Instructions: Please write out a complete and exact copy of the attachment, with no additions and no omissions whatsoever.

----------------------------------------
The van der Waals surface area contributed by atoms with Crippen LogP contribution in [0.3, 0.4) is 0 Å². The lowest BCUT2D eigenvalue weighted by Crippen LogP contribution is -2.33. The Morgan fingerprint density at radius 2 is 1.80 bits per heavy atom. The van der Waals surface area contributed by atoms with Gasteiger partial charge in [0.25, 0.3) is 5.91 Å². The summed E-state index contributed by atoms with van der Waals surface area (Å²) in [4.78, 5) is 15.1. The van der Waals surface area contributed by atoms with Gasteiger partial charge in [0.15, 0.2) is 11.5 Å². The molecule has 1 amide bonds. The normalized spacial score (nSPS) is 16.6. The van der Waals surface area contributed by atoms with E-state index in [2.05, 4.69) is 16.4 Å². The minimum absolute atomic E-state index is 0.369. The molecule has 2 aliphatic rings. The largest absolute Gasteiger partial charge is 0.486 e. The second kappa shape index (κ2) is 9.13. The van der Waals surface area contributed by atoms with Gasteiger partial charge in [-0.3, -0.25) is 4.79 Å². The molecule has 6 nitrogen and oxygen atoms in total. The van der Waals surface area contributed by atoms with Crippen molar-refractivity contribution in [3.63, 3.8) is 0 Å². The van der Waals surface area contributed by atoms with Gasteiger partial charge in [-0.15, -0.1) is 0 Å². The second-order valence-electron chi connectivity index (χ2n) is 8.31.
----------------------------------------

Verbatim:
The van der Waals surface area contributed by atoms with Crippen LogP contribution in [0.3, 0.4) is 0 Å². The lowest BCUT2D eigenvalue weighted by Crippen LogP contribution is -2.33. The Morgan fingerprint density at radius 2 is 1.80 bits per heavy atom. The van der Waals surface area contributed by atoms with Gasteiger partial charge in [0.25, 0.3) is 5.91 Å². The summed E-state index contributed by atoms with van der Waals surface area (Å²) in [4.78, 5) is 15.1. The van der Waals surface area contributed by atoms with Gasteiger partial charge in [0.15, 0.2) is 11.5 Å². The molecule has 1 amide bonds. The normalized spacial score (nSPS) is 16.6. The van der Waals surface area contributed by atoms with E-state index in [2.05, 4.69) is 16.4 Å². The minimum absolute atomic E-state index is 0.369. The molecule has 2 aliphatic rings. The largest absolute Gasteiger partial charge is 0.486 e. The second kappa shape index (κ2) is 9.13. The van der Waals surface area contributed by atoms with Gasteiger partial charge in [-0.3, -0.25) is 4.79 Å². The molecule has 6 nitrogen and oxygen atoms in total. The van der Waals surface area contributed by atoms with Crippen molar-refractivity contribution in [3.63, 3.8) is 0 Å². The van der Waals surface area contributed by atoms with Gasteiger partial charge in [-0.15, -0.1) is 0 Å². The second-order valence-electron chi connectivity index (χ2n) is 8.31.